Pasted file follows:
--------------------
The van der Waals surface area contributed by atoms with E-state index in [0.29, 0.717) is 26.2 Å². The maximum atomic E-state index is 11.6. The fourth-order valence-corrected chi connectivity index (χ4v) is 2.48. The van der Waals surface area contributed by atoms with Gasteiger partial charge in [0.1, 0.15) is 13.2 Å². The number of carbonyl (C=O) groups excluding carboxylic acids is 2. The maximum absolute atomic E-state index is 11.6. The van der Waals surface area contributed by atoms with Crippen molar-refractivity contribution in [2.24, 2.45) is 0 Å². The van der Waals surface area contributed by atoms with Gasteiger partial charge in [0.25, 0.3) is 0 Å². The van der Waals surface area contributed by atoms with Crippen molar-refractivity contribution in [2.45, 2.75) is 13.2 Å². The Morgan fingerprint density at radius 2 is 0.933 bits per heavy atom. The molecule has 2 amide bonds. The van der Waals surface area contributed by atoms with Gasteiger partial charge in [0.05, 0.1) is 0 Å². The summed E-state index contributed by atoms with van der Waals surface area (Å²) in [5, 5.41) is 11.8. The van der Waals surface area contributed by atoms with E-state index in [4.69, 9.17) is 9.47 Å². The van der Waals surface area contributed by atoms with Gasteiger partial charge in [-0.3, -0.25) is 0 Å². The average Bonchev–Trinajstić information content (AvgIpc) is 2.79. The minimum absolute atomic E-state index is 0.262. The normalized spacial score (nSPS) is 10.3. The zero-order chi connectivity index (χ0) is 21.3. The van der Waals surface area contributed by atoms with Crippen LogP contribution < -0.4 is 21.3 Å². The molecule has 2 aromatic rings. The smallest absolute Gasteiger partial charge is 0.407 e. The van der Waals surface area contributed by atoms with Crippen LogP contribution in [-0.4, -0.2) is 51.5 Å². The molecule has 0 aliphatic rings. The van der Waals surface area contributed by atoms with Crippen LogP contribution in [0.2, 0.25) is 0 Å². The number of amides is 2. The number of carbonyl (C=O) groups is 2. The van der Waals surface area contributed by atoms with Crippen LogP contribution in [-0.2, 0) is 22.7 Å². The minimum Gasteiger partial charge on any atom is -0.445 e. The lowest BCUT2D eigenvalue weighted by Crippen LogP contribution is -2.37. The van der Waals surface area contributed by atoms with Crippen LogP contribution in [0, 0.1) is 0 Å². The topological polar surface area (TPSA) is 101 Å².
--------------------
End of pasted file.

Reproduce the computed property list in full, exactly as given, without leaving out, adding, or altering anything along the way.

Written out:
The van der Waals surface area contributed by atoms with E-state index in [0.29, 0.717) is 26.2 Å². The maximum atomic E-state index is 11.6. The fourth-order valence-corrected chi connectivity index (χ4v) is 2.48. The van der Waals surface area contributed by atoms with Gasteiger partial charge in [0.1, 0.15) is 13.2 Å². The number of carbonyl (C=O) groups excluding carboxylic acids is 2. The maximum absolute atomic E-state index is 11.6. The van der Waals surface area contributed by atoms with Crippen molar-refractivity contribution in [2.24, 2.45) is 0 Å². The van der Waals surface area contributed by atoms with Gasteiger partial charge in [0.25, 0.3) is 0 Å². The van der Waals surface area contributed by atoms with Crippen molar-refractivity contribution in [2.45, 2.75) is 13.2 Å². The Morgan fingerprint density at radius 2 is 0.933 bits per heavy atom. The molecule has 2 amide bonds. The van der Waals surface area contributed by atoms with Gasteiger partial charge in [0.05, 0.1) is 0 Å². The summed E-state index contributed by atoms with van der Waals surface area (Å²) in [5, 5.41) is 11.8. The van der Waals surface area contributed by atoms with E-state index in [4.69, 9.17) is 9.47 Å². The van der Waals surface area contributed by atoms with Gasteiger partial charge in [-0.3, -0.25) is 0 Å². The average Bonchev–Trinajstić information content (AvgIpc) is 2.79. The minimum absolute atomic E-state index is 0.262. The normalized spacial score (nSPS) is 10.3. The zero-order chi connectivity index (χ0) is 21.3. The van der Waals surface area contributed by atoms with Crippen LogP contribution < -0.4 is 21.3 Å². The molecule has 2 aromatic rings. The smallest absolute Gasteiger partial charge is 0.407 e. The van der Waals surface area contributed by atoms with Crippen LogP contribution in [-0.4, -0.2) is 51.5 Å². The molecule has 0 aliphatic rings. The van der Waals surface area contributed by atoms with Crippen LogP contribution in [0.2, 0.25) is 0 Å². The number of amides is 2. The number of carbonyl (C=O) groups is 2. The van der Waals surface area contributed by atoms with Crippen LogP contribution in [-0.2, 0) is 22.7 Å². The minimum Gasteiger partial charge on any atom is -0.445 e. The lowest BCUT2D eigenvalue weighted by Crippen LogP contribution is -2.37. The van der Waals surface area contributed by atoms with Crippen LogP contribution in [0, 0.1) is 0 Å². The topological polar surface area (TPSA) is 101 Å².